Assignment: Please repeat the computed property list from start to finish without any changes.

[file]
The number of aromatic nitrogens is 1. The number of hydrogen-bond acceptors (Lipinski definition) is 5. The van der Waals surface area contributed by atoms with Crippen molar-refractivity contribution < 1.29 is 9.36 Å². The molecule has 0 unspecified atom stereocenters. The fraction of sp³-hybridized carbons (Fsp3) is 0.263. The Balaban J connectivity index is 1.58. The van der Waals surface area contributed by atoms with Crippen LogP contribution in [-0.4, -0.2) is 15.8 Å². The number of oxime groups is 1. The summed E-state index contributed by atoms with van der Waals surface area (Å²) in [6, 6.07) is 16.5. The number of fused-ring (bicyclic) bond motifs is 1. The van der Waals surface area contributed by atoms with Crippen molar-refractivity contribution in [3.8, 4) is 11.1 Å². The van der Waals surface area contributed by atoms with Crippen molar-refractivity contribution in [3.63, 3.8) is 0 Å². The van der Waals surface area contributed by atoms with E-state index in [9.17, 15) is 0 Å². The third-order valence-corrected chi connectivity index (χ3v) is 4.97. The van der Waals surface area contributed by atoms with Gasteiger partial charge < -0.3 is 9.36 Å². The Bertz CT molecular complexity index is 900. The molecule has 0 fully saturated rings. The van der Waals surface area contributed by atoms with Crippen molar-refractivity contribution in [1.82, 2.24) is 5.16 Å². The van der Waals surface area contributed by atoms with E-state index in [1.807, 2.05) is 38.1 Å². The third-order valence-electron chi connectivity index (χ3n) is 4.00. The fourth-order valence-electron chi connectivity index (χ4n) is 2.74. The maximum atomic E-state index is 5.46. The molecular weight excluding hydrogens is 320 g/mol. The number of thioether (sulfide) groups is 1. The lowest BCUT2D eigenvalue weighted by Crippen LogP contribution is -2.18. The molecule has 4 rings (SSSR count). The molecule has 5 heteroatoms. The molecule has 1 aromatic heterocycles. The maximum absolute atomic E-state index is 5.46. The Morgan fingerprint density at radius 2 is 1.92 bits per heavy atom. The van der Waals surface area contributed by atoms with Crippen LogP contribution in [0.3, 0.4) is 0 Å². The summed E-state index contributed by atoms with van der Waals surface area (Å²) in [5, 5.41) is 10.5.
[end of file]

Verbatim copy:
The number of aromatic nitrogens is 1. The number of hydrogen-bond acceptors (Lipinski definition) is 5. The van der Waals surface area contributed by atoms with Crippen molar-refractivity contribution < 1.29 is 9.36 Å². The molecule has 0 unspecified atom stereocenters. The fraction of sp³-hybridized carbons (Fsp3) is 0.263. The Balaban J connectivity index is 1.58. The van der Waals surface area contributed by atoms with Crippen LogP contribution in [-0.4, -0.2) is 15.8 Å². The number of oxime groups is 1. The summed E-state index contributed by atoms with van der Waals surface area (Å²) in [6, 6.07) is 16.5. The number of fused-ring (bicyclic) bond motifs is 1. The van der Waals surface area contributed by atoms with Crippen molar-refractivity contribution in [3.8, 4) is 11.1 Å². The van der Waals surface area contributed by atoms with Crippen molar-refractivity contribution in [3.63, 3.8) is 0 Å². The van der Waals surface area contributed by atoms with E-state index in [9.17, 15) is 0 Å². The third-order valence-corrected chi connectivity index (χ3v) is 4.97. The van der Waals surface area contributed by atoms with Gasteiger partial charge < -0.3 is 9.36 Å². The Bertz CT molecular complexity index is 900. The molecule has 0 fully saturated rings. The van der Waals surface area contributed by atoms with Crippen molar-refractivity contribution in [1.82, 2.24) is 5.16 Å². The van der Waals surface area contributed by atoms with E-state index in [1.807, 2.05) is 38.1 Å². The third-order valence-electron chi connectivity index (χ3n) is 4.00. The fourth-order valence-electron chi connectivity index (χ4n) is 2.74. The maximum atomic E-state index is 5.46. The molecular weight excluding hydrogens is 320 g/mol. The number of thioether (sulfide) groups is 1. The lowest BCUT2D eigenvalue weighted by Crippen LogP contribution is -2.18. The molecule has 4 rings (SSSR count). The molecule has 5 heteroatoms. The molecule has 1 aromatic heterocycles. The maximum absolute atomic E-state index is 5.46. The Morgan fingerprint density at radius 2 is 1.92 bits per heavy atom. The van der Waals surface area contributed by atoms with Crippen LogP contribution in [0.3, 0.4) is 0 Å². The summed E-state index contributed by atoms with van der Waals surface area (Å²) in [5, 5.41) is 10.5.